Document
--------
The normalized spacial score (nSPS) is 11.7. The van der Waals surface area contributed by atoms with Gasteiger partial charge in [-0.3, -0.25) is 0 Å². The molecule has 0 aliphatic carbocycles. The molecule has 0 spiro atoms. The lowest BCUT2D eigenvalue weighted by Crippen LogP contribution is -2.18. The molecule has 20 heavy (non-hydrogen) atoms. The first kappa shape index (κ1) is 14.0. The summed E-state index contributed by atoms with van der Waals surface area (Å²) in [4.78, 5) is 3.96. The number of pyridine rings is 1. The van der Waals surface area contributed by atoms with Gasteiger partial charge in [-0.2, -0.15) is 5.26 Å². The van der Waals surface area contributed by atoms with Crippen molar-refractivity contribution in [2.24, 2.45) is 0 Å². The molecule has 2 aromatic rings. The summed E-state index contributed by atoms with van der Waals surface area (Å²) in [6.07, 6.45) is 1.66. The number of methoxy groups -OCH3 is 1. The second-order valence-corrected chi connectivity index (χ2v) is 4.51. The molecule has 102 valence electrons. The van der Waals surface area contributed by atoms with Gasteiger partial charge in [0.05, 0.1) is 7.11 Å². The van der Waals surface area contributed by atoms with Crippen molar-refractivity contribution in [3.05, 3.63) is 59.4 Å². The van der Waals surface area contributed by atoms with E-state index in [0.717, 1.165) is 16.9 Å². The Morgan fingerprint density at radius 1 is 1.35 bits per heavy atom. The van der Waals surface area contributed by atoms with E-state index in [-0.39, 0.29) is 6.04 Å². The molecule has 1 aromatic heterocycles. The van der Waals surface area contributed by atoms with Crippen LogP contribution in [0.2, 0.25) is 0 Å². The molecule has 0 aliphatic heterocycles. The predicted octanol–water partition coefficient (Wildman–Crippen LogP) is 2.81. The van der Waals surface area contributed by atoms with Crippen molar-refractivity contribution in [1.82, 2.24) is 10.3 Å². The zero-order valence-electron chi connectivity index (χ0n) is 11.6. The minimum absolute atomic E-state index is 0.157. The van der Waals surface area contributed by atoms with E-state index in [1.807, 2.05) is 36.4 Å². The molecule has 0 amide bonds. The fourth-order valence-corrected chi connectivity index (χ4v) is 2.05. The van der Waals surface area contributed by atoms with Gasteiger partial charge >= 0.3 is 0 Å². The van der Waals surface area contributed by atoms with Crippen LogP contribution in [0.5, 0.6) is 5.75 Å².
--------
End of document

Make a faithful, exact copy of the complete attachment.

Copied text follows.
The normalized spacial score (nSPS) is 11.7. The van der Waals surface area contributed by atoms with Gasteiger partial charge in [-0.3, -0.25) is 0 Å². The molecule has 0 aliphatic carbocycles. The molecule has 0 spiro atoms. The lowest BCUT2D eigenvalue weighted by Crippen LogP contribution is -2.18. The molecule has 20 heavy (non-hydrogen) atoms. The first kappa shape index (κ1) is 14.0. The summed E-state index contributed by atoms with van der Waals surface area (Å²) in [4.78, 5) is 3.96. The number of pyridine rings is 1. The van der Waals surface area contributed by atoms with Gasteiger partial charge in [-0.2, -0.15) is 5.26 Å². The van der Waals surface area contributed by atoms with Crippen molar-refractivity contribution in [2.24, 2.45) is 0 Å². The molecule has 2 aromatic rings. The summed E-state index contributed by atoms with van der Waals surface area (Å²) in [6.07, 6.45) is 1.66. The number of methoxy groups -OCH3 is 1. The second-order valence-corrected chi connectivity index (χ2v) is 4.51. The molecule has 102 valence electrons. The van der Waals surface area contributed by atoms with Gasteiger partial charge in [0.05, 0.1) is 7.11 Å². The van der Waals surface area contributed by atoms with Crippen molar-refractivity contribution in [3.05, 3.63) is 59.4 Å². The van der Waals surface area contributed by atoms with E-state index in [0.717, 1.165) is 16.9 Å². The Morgan fingerprint density at radius 1 is 1.35 bits per heavy atom. The van der Waals surface area contributed by atoms with E-state index in [-0.39, 0.29) is 6.04 Å². The molecule has 1 aromatic heterocycles. The van der Waals surface area contributed by atoms with Crippen LogP contribution in [0.2, 0.25) is 0 Å². The molecule has 0 aliphatic heterocycles. The predicted octanol–water partition coefficient (Wildman–Crippen LogP) is 2.81. The van der Waals surface area contributed by atoms with Crippen molar-refractivity contribution in [1.82, 2.24) is 10.3 Å². The zero-order valence-electron chi connectivity index (χ0n) is 11.6. The minimum absolute atomic E-state index is 0.157. The van der Waals surface area contributed by atoms with E-state index in [1.807, 2.05) is 36.4 Å². The molecule has 0 amide bonds. The fourth-order valence-corrected chi connectivity index (χ4v) is 2.05. The van der Waals surface area contributed by atoms with Gasteiger partial charge >= 0.3 is 0 Å². The van der Waals surface area contributed by atoms with Crippen LogP contribution in [0.5, 0.6) is 5.75 Å².